Freezing carrots are my most favorite way to save them for soups, pot pies, and stews for the fall and winter months.
1. Wash and scrub the carrots generously. I soak them in a sink bath and take a brush to scrub off all of the dirt. Children LOVE the busy work of washing carrots so let them in on the fun! I do not peel them like some do as I find that method wastes a lot of valuable nutrition. Scrubbing with a brush is usually enough. We like this BRUSH. Its for dishes, but making a really great veggie brush!
2. Chop the carrots up. I dice some, half some, and leave some in bigger chunks as I like the rustic look this makes in dishes.
3. Blanch them. Bring a pot of water to a boil, pour in the carrots chunks and continue to boil for 2 minutes.
4. Strain them. I usually run a bit of cold water over them to help cool them off.
5. Cover a baking sheet with parchment paper and line the carrots on it in a single layer. You may need more than one baking sheet depending on your harvest.
7. Once frozen, pour them into freezer bags and label.
Carrots are one of my most favorite garden veggies to grow and preserve for fall/winter soups. Nothing beats the true earthy flavor of a homegrown carrot. When I first tried to grow carrots our harvest was laughable. Really, we planted 100’s of seeds and only harvested a handful of mediocre carrots. We finally have figured out our own way of sowing carrot seeds for a beautiful harvest!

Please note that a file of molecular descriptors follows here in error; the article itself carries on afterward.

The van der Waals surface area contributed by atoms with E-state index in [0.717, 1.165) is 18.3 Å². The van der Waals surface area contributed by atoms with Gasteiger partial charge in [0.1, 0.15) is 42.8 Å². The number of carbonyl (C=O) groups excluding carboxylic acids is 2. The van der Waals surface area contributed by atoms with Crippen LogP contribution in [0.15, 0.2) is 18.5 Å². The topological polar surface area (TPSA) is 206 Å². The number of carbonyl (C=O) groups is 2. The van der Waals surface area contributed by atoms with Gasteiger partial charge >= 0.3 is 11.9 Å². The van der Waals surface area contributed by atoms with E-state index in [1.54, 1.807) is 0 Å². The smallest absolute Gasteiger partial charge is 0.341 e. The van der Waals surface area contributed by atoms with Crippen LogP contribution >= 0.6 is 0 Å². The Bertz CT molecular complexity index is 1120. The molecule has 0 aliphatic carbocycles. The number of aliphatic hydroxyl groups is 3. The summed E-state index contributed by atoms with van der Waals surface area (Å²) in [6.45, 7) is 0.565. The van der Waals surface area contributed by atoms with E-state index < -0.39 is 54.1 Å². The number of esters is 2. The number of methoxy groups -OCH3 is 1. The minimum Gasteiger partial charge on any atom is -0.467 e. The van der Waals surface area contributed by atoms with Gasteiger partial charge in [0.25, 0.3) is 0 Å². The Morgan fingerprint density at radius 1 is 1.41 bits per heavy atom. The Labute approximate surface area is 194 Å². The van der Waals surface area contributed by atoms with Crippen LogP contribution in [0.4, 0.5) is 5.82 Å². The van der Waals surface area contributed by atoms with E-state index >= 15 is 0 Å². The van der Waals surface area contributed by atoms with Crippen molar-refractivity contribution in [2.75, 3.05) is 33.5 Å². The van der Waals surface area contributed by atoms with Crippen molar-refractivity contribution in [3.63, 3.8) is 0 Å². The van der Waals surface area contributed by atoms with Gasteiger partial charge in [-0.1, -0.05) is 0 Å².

CARROT GROWING TIPS:
1. Mix your small carrot seeds with sand. The carrot seeds are SO tiny it is really hard to plant them one by one with out clumping them up. When they clump you are then left with the later job of thinning. You will still have to thin some when mixing the seeds with sand, but not as much.
2. Mix early radish seeds in with the mix of carrot seeds and sand. These will pop up before your carrot tops and will make it easier to identify where your carrot rows are. I also mix in some beet seeds as well.
3. Make sure the carrot rows are free of stones. We make this into a game with the kids. Nothing wrong with a little child labor 😉
4. Carrots love fertile soils with plenty of well rotted organic matter so instead of covering our row with garden soil, I keep a bag of organic compost matter and cover the seeds with that instead.
We buy seeds HERE.